What is Cynicism? What does Cynicism philosophy teach us?



What Is Cynicism? What does Cynicism philosophy teach us?


If you have ever wondered what Greeks call dogs in their language, you will be dumbfounded to know the origin of the word Cynicism. The origin word in focus is Kynikos, aka Cynicism. 

Kynikos is a word for being dog-like or canine. I am pretty sure that you have now decided to never call yourself cynical! 

But wait! Have patience. Do not jump to conclusions. After reading about Cynicism, who knows, you might prefer to be a cynic! 

What is the meaning of Cynicism? Are you cynical?

Oxford dictionary defines Cynicism as an inclination to believe that people are motivated purely by self-interest. Let me explain the meaning with the help of an example.

A man goes into a temple and donates an exorbitant sum of money for the maintenance of the temple. Of course, this is a highly respectable and charitable act. What if you are a cynic?

You will view this man as selfish. Why is that? Being a cynic, you have the perspective that he had donated to upgrade his social standing. The priests and the people around will speak highly of him. It is no surprise that most of the people desire their names to be displayed or published in big outside the temple for making hefty donations. 

You sense a lot of selfishness around you and declare that the future of mankind is bleak. Thanks to technology, donations are flaunted on cameras! Do you not think that this term is a highly pessimistic one?

If you help somebody intending to receive a greater help or to build your reputation, don't you think you are selfish? Yes, the concept of Cyncisim will resonate well with you!

How did Cynicism become a philosophy?

Thanks to some Greek philosophers before the stoic era who popularised the idea of being cynical. It was Antisthenes, a pupil of Socrates, who is regarded as the founder of Cynicism philosophy. However, Cynicism's roots were nurtured by his cynic successors. Diogenes passed on his wisdom to Crates of Thebes, who later passed on to the founder of Stoic-Zeno. However, here is a fascinating story about a man called Diogenes.

What's the story?

The story dates back to around 4th-century bc in Sinope, located on the coast of the Black Sea (present-day Turkey). Diogenes was the son of a banker who minted coins. Not much is known about Diogenes' profession except the fact that he was exiled because he was involved in a scandal of defacing currency.

All his possessions and material wealth were taken away from him, including his citizenship. Here comes the twist.

Instead of blaming situations or himself, he loved poverty. He made his living begging on the streets, eating in the marketplace, and carrying out all sorts of shameless activities in public. He preferred asceticism over materialism, dogs over humans, and Cynicism over everything! 

He used to stroll around in the marketplace with a lamp in full daylight to search for an honest man! Even though eating in the marketplace was forbidden in Athens, he loved breaking the norms of society. He urinated on people who mocked him and defecated in theatres! 

Diogenes believed that dogs lived in the present. They had no worries for tomorrow, sit or shit where they want, make love anywhere, and live a life of indifference. No doubt, people called him a dog for deviating from conventional social manners.

Cynicism is a life free from all material possessions, free from all social norms, being content with the fulfillment of basic survival needs, and living with nature.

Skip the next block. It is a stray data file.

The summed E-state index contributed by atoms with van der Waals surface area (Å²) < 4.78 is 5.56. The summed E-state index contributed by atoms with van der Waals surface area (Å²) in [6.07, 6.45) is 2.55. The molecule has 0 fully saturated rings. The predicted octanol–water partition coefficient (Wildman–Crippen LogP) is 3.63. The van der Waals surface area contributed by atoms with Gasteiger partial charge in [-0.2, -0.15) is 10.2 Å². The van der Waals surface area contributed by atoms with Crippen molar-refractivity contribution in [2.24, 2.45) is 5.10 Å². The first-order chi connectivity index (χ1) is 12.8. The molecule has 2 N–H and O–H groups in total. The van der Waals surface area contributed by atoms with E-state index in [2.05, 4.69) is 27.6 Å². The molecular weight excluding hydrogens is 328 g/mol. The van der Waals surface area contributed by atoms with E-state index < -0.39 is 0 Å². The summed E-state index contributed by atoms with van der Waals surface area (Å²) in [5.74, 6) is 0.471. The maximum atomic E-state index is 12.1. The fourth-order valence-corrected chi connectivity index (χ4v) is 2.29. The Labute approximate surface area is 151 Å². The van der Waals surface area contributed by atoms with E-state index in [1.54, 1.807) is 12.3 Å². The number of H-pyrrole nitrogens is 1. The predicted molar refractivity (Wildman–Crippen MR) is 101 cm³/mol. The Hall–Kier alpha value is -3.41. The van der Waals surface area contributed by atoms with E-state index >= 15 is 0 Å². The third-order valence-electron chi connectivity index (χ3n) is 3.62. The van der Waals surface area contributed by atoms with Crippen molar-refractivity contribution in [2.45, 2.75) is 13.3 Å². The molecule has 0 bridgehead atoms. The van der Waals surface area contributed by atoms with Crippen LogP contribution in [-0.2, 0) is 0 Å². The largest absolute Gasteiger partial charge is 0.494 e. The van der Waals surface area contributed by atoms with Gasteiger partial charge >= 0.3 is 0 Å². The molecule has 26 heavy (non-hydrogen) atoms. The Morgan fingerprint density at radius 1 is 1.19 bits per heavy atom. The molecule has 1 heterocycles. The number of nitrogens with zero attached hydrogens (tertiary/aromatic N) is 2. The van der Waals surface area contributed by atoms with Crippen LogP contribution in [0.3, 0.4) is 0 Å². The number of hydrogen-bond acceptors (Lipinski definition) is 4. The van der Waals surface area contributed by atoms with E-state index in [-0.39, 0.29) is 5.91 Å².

What Diogenes replied to Alexander the Great in Corinth will astonish you.

In Corinth, while the nomad was resting under the morning sunlight, Alexander the Great approaches him and asks if he needs any favors from him. Diogenes retorts,

"Yes, stand out of my sunlight."

The surprised Alexander could only wish he had become Diogenes, who was content with everything! 

Diogenes was described by Plato as a Socrates gone mad!

Lessons from Cynicism to take home

Of course, Diogenes took his philosophy to extremity. Socrates did preach Cynicism but in a socially convenient way. Diogenes saw happiness in living in the present moment. Whole life, we chase money, fame, and power, failing to realize the futility of the chase. The word "Cosmopolitan" was first used by Diogenes when he mentions that he is not tied to any city or a country. He called himself a citizen of the world.

Cynicism is about living a life free of any superfluous desires. It is not surprising to state that human beings are the only species on earth who are never content with what they have. Dogs are closer to happiness than humans. 

My opinions on Cynicism

You do not need to be a hardcore cynic. It is our job to extract the best lessons possible from any event or philosophies- lessons that can enrich our lives. We do chase or desire things that are entirely unnecessary and become depressed when we don't have them. Alexander was never content with his world conquest. Therein lies a remarkable contrast- something as elementary as sunlight can be enjoyed with content.

The core of the philosophy is in being free from the shackles of social norms and living a life with no heed for tomorrow. We can simplify our complex lives to a great extent. We can reject a lot of things that do not contribute to making us happier. It is time, to be honest with ourselves. 

However, you cannot banish yourself from the thoughts of your future. As always, I would opine not to be obsessed with your future and start living with what you have now. 

Mankind is not a curse. We can still change.

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